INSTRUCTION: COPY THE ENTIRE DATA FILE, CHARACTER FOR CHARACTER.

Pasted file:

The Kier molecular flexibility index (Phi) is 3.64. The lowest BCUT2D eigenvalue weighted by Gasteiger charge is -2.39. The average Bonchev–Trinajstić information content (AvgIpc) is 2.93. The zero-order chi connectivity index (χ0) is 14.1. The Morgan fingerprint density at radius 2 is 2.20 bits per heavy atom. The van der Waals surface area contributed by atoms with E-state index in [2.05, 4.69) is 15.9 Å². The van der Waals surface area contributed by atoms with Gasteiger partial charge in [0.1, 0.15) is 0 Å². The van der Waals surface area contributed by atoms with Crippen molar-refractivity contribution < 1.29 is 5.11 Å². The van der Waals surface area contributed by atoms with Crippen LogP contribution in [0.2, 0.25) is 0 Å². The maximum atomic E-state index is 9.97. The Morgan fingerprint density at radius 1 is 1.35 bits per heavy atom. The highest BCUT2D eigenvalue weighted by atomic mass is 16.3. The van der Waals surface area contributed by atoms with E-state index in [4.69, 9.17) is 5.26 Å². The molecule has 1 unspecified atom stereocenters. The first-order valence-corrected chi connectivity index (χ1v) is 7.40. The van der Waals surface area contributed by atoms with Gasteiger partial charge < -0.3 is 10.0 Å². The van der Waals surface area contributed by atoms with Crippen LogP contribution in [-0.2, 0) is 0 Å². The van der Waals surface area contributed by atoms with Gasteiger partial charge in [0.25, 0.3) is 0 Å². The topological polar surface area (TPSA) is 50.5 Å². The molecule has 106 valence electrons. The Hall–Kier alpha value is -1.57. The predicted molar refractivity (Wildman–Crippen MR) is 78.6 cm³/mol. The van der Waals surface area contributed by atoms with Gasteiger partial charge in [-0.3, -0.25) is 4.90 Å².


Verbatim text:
The Kier molecular flexibility index (Phi) is 3.64. The lowest BCUT2D eigenvalue weighted by Gasteiger charge is -2.39. The average Bonchev–Trinajstić information content (AvgIpc) is 2.93. The zero-order chi connectivity index (χ0) is 14.1. The Morgan fingerprint density at radius 2 is 2.20 bits per heavy atom. The van der Waals surface area contributed by atoms with E-state index in [2.05, 4.69) is 15.9 Å². The van der Waals surface area contributed by atoms with Gasteiger partial charge in [0.1, 0.15) is 0 Å². The van der Waals surface area contributed by atoms with Crippen molar-refractivity contribution < 1.29 is 5.11 Å². The van der Waals surface area contributed by atoms with Crippen LogP contribution in [0.2, 0.25) is 0 Å². The maximum atomic E-state index is 9.97. The Morgan fingerprint density at radius 1 is 1.35 bits per heavy atom. The highest BCUT2D eigenvalue weighted by atomic mass is 16.3. The van der Waals surface area contributed by atoms with E-state index in [4.69, 9.17) is 5.26 Å². The molecule has 1 unspecified atom stereocenters. The first-order valence-corrected chi connectivity index (χ1v) is 7.40. The van der Waals surface area contributed by atoms with Gasteiger partial charge < -0.3 is 10.0 Å². The van der Waals surface area contributed by atoms with Crippen LogP contribution in [-0.2, 0) is 0 Å². The van der Waals surface area contributed by atoms with Gasteiger partial charge in [0.25, 0.3) is 0 Å². The topological polar surface area (TPSA) is 50.5 Å². The molecule has 106 valence electrons. The Hall–Kier alpha value is -1.57. The predicted molar refractivity (Wildman–Crippen MR) is 78.6 cm³/mol. The van der Waals surface area contributed by atoms with Gasteiger partial charge in [-0.3, -0.25) is 4.90 Å².